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Git and Github

In this course you will use the repository system Git, along with the popular hosted repository site GitHub. You will need to have a free student GitHub account in order to do the course individual and team project work. It would be a good idea for you to have a GitHub account and use it to host any significant course and extra projects that you have done, so that you can show recruiters a portfolio of your work.

Git is not GitHub! GitHub is a hosted site of Git repositories and many other tools. Git is simply a repository-based revision control system.

Most Frequent Git Commands

Command Description
git clone repository-URL clones the github repo into your local filespace (creates a local copy of the repo)
git status gives information about the current status of your local repo and workspace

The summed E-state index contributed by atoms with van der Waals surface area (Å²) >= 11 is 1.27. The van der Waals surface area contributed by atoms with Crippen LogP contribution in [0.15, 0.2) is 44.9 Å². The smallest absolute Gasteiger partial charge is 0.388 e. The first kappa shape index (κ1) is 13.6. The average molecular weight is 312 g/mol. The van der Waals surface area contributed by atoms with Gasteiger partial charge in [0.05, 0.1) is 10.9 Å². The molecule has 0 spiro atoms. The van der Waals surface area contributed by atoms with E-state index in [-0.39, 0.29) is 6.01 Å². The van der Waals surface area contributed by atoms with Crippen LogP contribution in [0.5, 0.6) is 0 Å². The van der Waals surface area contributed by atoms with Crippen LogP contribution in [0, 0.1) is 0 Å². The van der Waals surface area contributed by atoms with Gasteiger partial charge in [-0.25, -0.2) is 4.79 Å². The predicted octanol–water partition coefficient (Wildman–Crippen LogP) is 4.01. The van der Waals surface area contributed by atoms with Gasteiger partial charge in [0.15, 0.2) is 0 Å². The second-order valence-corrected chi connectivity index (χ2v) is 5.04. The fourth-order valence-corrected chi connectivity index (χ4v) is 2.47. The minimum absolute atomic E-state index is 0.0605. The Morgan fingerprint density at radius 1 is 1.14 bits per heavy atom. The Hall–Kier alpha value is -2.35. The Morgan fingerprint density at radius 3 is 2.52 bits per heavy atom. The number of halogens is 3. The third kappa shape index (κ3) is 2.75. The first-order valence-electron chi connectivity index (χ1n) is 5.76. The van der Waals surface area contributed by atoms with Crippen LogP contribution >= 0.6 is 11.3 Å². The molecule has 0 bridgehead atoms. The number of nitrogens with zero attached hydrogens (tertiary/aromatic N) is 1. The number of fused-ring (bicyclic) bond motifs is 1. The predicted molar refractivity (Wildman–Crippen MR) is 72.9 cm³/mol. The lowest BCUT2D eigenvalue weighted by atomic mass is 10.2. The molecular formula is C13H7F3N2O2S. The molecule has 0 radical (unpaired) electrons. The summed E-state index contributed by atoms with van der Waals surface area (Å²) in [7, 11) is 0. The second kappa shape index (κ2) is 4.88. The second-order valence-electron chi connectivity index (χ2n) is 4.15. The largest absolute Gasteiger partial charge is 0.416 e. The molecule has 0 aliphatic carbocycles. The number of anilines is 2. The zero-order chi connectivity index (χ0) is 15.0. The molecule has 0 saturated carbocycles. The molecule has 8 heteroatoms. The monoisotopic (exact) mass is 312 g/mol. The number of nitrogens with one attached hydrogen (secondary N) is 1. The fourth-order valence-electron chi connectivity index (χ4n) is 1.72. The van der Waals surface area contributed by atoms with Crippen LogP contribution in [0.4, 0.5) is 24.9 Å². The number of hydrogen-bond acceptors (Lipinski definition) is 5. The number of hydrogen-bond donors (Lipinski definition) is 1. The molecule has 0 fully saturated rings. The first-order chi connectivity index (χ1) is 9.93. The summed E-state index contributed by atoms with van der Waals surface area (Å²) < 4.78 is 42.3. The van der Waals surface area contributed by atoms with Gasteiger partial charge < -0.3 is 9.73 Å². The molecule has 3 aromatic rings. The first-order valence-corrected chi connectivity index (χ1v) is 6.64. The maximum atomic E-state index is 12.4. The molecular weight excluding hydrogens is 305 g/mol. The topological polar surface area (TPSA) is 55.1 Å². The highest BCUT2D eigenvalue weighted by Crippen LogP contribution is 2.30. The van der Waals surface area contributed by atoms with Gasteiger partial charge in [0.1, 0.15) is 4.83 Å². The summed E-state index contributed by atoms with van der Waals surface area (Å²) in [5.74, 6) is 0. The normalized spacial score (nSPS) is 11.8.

git add filenames adds a local new/changed file into the next repo commit (can be used with a directory name but be careful!)
git commit -m ‘your commit message here’ commits changes of all repo files into the LOCAL copy of the repo (message quotes are needed)
git push pushes the committed changes to the local repo on to the Github repo
git pull pulls changes made to the Github repo into the local repo (fetch+merge)
git checkout branchname switches your workspace files to be those for the named branch


Revision control systems, also known as code repositories, source code control systems, and other names, are tools that manage the changing files that make up a project. They provide consistent and clear mechanisms for keeping track of all file changes and for documenting why those changes were made. In addition, they provide the capability to retrieve any historical version of any file in the project. You don’t have to copy your files to backup places anymore!

Git is extremely flexible, but this also makes it extremely complicated! Few Git users actually understand it. This is the reason that for years I have used the simpler Subversion for my courses; but Git seems to rule the world now.